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Protecting the River Wensum: land management can reduce runoff

Reducing run-off into River WensumThe University of East Anglia (UEA) will demonstrate how mitigation measures can limit the amount of nutrients and pesticides that end up in the river at the Royal Norfolk Show’s Innovation Hub, an initiative led by Agri-Tech East and the Royal Norfolk Agricultural Association (RNAA).

Kevin Hiscock, Professor of Environmental Sciences at UEA, says: “Working with farmers, the Wensum Demonstration Test Catchment Project provides an opportunity to test and assess the effectiveness of a variety of land management measures to reduce this contaminant runoff whilst maintaining farm profitability, which is of vital importance to the agricultural community.”

The Wensum is recognised as one of the most important chalk river habitats in the UK, with over 100 plant species and a rich invertebrate fauna. Endangered species that require conservation include Desmoulin’s Whorl Snail and the White-Clawed Crayfish, as well as vegetation such as Water Crowfoot and Starwort.

Innovation hub to feature 3D model

At the Innovation Hub, sponsored by the British Beet Research Organisation (BBRO), the UEA will be displaying a 3D model that demonstrates how agricultural activity can be adjusted to reduce loss of nutrients into the water course. Alongside this, there will be a demonstration water analysis laboratory and a display of the root systems of some of the cover crop plants that have been used as part of the project, to prevent nutrient losses. As well as presenting a problem for ecological systems, nitrate-based fertilisers can have other effects.

“It is important to detect the levels of nitrate to protect the quality of drinking water,” explains Kevin. “Alongside this, nitrogen applications in agriculture play a significant role in climate change. The action of soil microbes triggers the production and release of nitrous oxide.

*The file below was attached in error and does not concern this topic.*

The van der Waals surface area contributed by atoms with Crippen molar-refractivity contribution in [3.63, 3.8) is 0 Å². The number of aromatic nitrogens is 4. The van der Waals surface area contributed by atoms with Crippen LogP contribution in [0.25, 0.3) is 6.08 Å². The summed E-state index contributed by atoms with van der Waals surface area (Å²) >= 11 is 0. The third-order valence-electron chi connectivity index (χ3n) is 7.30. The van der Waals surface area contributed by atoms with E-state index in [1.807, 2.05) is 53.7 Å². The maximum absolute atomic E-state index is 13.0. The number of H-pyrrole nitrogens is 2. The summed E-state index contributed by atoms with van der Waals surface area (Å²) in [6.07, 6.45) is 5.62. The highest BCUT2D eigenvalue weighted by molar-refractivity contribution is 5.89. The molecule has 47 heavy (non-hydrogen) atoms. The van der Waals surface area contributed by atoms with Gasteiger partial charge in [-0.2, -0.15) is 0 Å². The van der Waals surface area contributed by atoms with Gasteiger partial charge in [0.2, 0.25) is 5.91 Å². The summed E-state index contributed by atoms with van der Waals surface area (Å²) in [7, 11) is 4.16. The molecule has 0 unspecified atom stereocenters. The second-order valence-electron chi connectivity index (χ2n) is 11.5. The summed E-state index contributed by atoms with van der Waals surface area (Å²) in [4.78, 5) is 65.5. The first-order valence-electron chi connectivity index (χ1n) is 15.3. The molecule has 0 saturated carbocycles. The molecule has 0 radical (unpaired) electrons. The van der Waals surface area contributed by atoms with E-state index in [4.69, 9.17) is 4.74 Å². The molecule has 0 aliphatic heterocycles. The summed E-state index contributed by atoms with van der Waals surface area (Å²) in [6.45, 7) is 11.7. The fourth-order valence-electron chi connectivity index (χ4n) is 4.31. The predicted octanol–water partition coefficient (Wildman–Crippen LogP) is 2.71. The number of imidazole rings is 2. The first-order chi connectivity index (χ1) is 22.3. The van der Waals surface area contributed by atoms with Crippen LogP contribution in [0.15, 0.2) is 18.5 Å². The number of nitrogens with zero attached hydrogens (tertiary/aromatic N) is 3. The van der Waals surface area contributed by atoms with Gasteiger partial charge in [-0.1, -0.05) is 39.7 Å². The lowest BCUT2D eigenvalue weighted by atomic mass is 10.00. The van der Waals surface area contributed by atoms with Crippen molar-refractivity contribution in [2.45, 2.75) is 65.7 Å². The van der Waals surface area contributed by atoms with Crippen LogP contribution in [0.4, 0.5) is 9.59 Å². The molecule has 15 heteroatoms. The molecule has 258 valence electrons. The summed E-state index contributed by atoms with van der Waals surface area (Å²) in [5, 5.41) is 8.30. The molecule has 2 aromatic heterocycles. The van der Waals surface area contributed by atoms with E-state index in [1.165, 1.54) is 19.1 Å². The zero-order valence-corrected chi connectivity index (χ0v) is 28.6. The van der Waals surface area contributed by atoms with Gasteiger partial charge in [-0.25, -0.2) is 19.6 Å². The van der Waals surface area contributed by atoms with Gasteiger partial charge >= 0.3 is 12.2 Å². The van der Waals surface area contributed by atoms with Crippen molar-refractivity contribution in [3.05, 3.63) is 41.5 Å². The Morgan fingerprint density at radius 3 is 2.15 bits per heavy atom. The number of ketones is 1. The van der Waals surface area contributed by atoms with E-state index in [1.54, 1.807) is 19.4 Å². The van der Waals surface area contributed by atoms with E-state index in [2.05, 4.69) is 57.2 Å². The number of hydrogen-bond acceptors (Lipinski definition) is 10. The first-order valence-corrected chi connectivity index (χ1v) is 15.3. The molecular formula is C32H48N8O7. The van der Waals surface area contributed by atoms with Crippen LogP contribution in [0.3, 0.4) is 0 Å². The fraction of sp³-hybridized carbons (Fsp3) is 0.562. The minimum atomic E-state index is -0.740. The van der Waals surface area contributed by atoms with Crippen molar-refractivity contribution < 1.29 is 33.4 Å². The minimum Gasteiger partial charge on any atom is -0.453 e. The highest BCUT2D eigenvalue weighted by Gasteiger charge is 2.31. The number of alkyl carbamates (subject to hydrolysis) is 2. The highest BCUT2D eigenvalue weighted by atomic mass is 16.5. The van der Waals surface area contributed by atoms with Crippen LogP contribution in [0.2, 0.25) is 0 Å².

“The Department for Environment, Food and Rural Affairs (DEFRA) estimates that nitrous oxide accounts for 55% of all UK agricultural sector greenhouse gas emissions. The main cause of nitrous oxide emissions is the application of synthetic fertiliser and livestock manure to arable soils. ”

cover crops reduce runoff into River Wensum

Cover crops reduce runoff into River Wensum

According to DEFRA, 90% of nitrous oxide emissions are from three sources: direct emissions from soils (42%), indirect emissions from soils via surface water and groundwater (33%) and emissions from pasture and paddock manures (15%).

“We hope that UEA research will benefit farmers, allowing them to maintain profitability whilst protecting a very precious, environmentally sensitive area,” says Kevin. “We hope to ensure the conservation of several valuable species, and to model best practice that can be emulated elsewhere nationally and internationally.”

Helped our understanding says Estates Manager

The research has been of value to Farms & Estate Manager, Poul Hoveson, at Salle Farms Co. He says: “Our work with UEA on the DTC Project, has helped us to improve our understanding of nutrient movements in the soil. This has enabled us to have an integrated cultivation technique which optimises nutrient uptake as well as preventing leaching into streams. We have seen an improvement in soil structure which lowers our energy input and this has led to an improvement in our yields.”

The Innovation Hub will take place on 28 and 29 June 2017 on stand 271 at the Royal Norfolk Agricultural Association, Norfolk Showground, Dereham Road, Norwich.

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